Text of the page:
Tag Archives: Team India

Probables List :: Team India T20 World Championships

The Indian selectors announced the Team India list of 30 probables for the T20 World Championship. The final squad of 15 will be announced on June 5, just 10 days after the IPL concludes.

The probables list is:

Virender Sehwag, Gautam Gambhir, MS Dhoni, Suresh Raina, Rohit Sharma, Yuvraj Singh, Yusuf Pathan, Irfan Pathan, Zaheer Khan, Ishant Sharma, Munaf Patel, Ravindra Jadeja, Pragyan Ojha, Harbhajan singh, Praveen Kumar, Dinesh Karthik, M Vijay, Ajinkya Rahane, S Badrinath, Robin Uthappa, Virat Kohli, Manoj Tiwary, Wriddhiman Saha, Abhishek Nayar, Amit Mishra, R Ashwin, RP Singh, L Balaji, Dhawal Kulkarni, Naman Ojha.

Ommissions from the team that represented India in the 2007 T20 World Championship are S. Sreesanth, Piyush Chawla, Ajit Agarkar and Joginder Sharma.

Sreesanth is out through “back injury” — he has even pulled out of this years’ IPL as a result of his injury. Ajit Agarkar hasn’t set any cricket field on fire in the last year or so and must be on his way out of all forms sometime soon. His was a talent that didn’t quite get there, in my view.

The demotion of Piyush Chawla and Joginder Sharma is of concern. There is no doubt that Joginder Sharma never quite lived up to his potential as a “bit of a batsman” — and I fear a similar fate for Praveen Kumar too! And yes, Piyush Chawla’s bowling has tapered off a bit and he did not have a great domestic season. But one would have thought that he would make the probables cut!

I am a bit surprised that the probables list has as many as 4 ‘keepers — Dhoni, Karthik, Saha and Ojha! Surely, two — or at most three — would do! The additional spot could have been “given” to either Joginder Sharma or Piyush Chawla!

The break-up of the probables list is:
Batsmen: Gautam Gambhir, Robin Uthappa, Virat Kohli, M Vijay, Ajinkya Rahane, S Badrinath, Manoj Tiwary
Bits-and-pieces: Virender Sehwag, Suresh Raina, Rohit Sharma, Yuvraj Singh
All rounders: Yusuf Pathan, Irfan Pathan, Ravindra Jadeja, Abhishek Nayar
Spinners: Harbhajan Singh, Pragyan Ojha, Amit Mishra, R Ashwin
Pace: Zaheer Khan, Ishant Sharma, Praveen Kumar, L Balaji, Dhawal Kulkarni, Munaf Patel, RP Singh,
Keepers: MS Dhoni, Wriddhiman Saha, Dinesh Karthik, Naman Ojha

I’d think that the final team will be made up of 2 batsmen from the above list (the first two named), all 4 “bit and pieces” players in the above list, 3 “all rounders” (first three named), 1 spinner (the first named), 4 pace men (first 4 named) and 1 “keeper” (first named)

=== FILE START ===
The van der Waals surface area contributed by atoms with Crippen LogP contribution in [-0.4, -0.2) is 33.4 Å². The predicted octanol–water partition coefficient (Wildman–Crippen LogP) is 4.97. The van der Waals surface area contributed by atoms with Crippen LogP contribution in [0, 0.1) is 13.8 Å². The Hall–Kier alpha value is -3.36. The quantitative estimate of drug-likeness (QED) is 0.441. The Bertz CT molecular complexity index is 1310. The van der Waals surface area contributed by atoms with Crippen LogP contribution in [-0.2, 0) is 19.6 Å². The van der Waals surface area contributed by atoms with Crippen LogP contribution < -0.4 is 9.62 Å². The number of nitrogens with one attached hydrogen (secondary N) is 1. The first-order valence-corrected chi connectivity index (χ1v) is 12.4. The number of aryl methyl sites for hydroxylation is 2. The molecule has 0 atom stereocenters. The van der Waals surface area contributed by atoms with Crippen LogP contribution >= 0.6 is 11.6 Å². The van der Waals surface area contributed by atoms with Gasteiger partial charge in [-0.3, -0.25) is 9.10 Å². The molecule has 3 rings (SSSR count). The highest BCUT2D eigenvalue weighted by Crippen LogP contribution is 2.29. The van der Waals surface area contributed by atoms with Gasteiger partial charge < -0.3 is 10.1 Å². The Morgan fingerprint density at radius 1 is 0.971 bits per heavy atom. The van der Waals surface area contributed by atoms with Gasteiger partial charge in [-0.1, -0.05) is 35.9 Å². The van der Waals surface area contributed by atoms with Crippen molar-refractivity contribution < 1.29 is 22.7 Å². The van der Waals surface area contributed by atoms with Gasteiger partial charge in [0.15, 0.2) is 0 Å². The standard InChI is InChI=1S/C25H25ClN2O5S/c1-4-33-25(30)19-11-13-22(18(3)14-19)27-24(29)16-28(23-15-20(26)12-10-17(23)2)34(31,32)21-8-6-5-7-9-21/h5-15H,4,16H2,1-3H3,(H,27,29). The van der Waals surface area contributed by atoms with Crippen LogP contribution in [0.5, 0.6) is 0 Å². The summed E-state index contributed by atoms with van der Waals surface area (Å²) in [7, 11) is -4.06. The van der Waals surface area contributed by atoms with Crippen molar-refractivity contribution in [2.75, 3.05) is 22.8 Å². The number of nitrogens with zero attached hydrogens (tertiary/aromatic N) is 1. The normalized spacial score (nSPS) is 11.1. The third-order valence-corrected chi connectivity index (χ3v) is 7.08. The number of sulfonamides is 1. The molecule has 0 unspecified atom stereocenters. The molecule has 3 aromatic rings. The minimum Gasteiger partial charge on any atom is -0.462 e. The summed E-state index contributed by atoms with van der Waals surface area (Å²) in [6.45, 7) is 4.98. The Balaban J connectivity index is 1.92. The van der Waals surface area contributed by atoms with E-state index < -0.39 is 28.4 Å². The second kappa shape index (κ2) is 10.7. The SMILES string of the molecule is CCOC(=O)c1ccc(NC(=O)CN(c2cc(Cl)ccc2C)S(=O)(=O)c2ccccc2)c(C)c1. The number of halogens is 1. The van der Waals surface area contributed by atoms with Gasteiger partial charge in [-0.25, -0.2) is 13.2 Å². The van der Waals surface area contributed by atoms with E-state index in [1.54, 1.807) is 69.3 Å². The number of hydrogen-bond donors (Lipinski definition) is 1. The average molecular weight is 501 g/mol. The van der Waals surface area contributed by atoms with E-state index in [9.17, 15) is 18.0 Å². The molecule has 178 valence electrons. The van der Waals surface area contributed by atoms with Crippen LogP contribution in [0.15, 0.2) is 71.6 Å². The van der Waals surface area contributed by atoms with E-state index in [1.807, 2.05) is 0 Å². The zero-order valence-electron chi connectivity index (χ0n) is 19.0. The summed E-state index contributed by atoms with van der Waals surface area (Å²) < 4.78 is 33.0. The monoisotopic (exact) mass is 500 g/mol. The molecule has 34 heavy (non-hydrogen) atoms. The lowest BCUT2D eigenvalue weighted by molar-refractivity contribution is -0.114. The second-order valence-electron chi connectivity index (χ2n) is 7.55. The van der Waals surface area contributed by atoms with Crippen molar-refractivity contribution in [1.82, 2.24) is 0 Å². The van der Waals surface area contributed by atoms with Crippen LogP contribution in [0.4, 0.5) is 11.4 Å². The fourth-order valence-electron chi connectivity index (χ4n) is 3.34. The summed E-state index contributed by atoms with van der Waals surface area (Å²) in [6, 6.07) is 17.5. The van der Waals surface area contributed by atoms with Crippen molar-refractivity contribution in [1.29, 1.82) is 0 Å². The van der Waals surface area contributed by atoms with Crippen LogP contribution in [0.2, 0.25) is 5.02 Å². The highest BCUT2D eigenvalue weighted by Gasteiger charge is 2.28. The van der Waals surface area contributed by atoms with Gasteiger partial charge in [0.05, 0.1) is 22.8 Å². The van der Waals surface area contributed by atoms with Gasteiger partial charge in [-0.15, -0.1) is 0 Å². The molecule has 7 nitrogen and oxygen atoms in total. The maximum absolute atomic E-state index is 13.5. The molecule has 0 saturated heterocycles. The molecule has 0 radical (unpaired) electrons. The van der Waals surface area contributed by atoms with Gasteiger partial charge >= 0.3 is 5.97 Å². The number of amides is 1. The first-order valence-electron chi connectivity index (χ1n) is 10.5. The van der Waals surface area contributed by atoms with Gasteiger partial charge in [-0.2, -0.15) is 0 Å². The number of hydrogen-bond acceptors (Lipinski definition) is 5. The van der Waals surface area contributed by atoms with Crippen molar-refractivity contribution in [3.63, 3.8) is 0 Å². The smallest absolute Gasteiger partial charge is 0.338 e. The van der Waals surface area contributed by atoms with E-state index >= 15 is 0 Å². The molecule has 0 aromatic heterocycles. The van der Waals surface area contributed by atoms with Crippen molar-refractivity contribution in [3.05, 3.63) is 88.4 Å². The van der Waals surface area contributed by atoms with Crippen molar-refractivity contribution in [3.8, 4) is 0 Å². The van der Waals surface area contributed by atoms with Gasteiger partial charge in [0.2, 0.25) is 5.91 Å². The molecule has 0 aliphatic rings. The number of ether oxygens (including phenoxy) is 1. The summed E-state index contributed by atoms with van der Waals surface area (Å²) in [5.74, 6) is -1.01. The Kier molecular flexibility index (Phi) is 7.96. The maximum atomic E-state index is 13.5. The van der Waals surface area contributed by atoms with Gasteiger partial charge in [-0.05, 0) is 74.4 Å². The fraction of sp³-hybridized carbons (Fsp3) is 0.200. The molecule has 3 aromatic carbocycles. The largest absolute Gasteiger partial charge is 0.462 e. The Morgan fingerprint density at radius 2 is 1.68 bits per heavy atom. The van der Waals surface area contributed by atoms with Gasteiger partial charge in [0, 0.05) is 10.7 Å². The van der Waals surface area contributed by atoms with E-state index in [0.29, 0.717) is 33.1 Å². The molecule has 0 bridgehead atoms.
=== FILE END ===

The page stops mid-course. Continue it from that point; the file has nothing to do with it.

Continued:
Players like Abhishek Nayar, Ajinkya Rahane, Naman Ojha, Wriddhiman Saha, M. Vijay, Manoj Tiwary, et al should feel good that they are part of the mix with the senior squad. After strong performances in the domestic season, the day is perhaps not far when we will start seeing some of the above in national colours.

Given the timing of the IPL and the date when the T20 team of 15 will be selected, one has to assume that the IPL assumes special significance for some of the above players!

However, I expect the 15-member T20 India team will be:

Gautam Gambhir
Virender Sehwag
Suresh Raina / Robin Uthappa (or Virat Kohli)
Yuvraj Singh / Rohit Sharma
MS Dhoni
Yusuf Pathan
Irfan Pathan / Ravindra Jadeja
Harbhajan Singh
Zaheer Khan
Praveen Kumar / L Balaji
Ishant Sharma

— Mohan

Pitch Doctors

This is a note meant for Malcolm Conn and Peter Lalor and “their types”…

Andy Moles, the New Zealand coach had this to say about the pitch for the 2nd Test between New Zealand and India in the ongoing series between the two countries. Moles said, “We need a typical New Zealand wicket where it nips for about a couple of days so it brings our seamers into the game against their batting attack which is used to the ball being true and turning a bit.”

If it were Australia touring India or England touring India and the India coach or captain had said, “We need a typical Indian wicket where it spins from the first ball so it brings our spinners into the game against their batting attack which is not used to the ball spinning around a bit,” we would have had Lalor and Conn and “their types” licking their pens with juvenile and puerile pleasure. They’d have had a story to write about in which they would pillory said coach and/or captain!

After all, did the the Lalors and Conns and “their types” not castigate and lampoon Ganguly for saying pretty much exactly what Moles did prior to a Test match in Nagpur a few years back?

Steve Waugh, in his biography, compared Ganguly’s alleged interference to “match fixing”!

So, do we now fix up Andy Moles for match fixing?

I’d like Steve Waugh to write about this too if possible please?

We haven’t heard a murmur yet on this Andy Moles pearl from the Team India camp. They just get on with the job and leave the whining to the Lalors and Conns and “their types”!

Mind you. I do not have any problems with the comments of Andy Moles, just as I’d hope the Conns and Lalors and “their types” would have no problems with the hypothetical Team India Coach or captian saying “When in Sydney, expect to see the Opera House. If you want to see the Taj Mahal, visit India instead!”!

— Mohan

IPL: Winners and Losers — I

The IPL cricket festival is over. The Shane Warne led unfancied and least-expensive team from Rajasthan took home the coveted trophy — said to be the most expensive sporting trophy ever! The match itself was befitting a final as it went down to the last ball for scores to be settled. And it had a fairy-tale ending too as Shane Warne, said to be the best captain Australia never had, was there at the end to guide the team home to victory.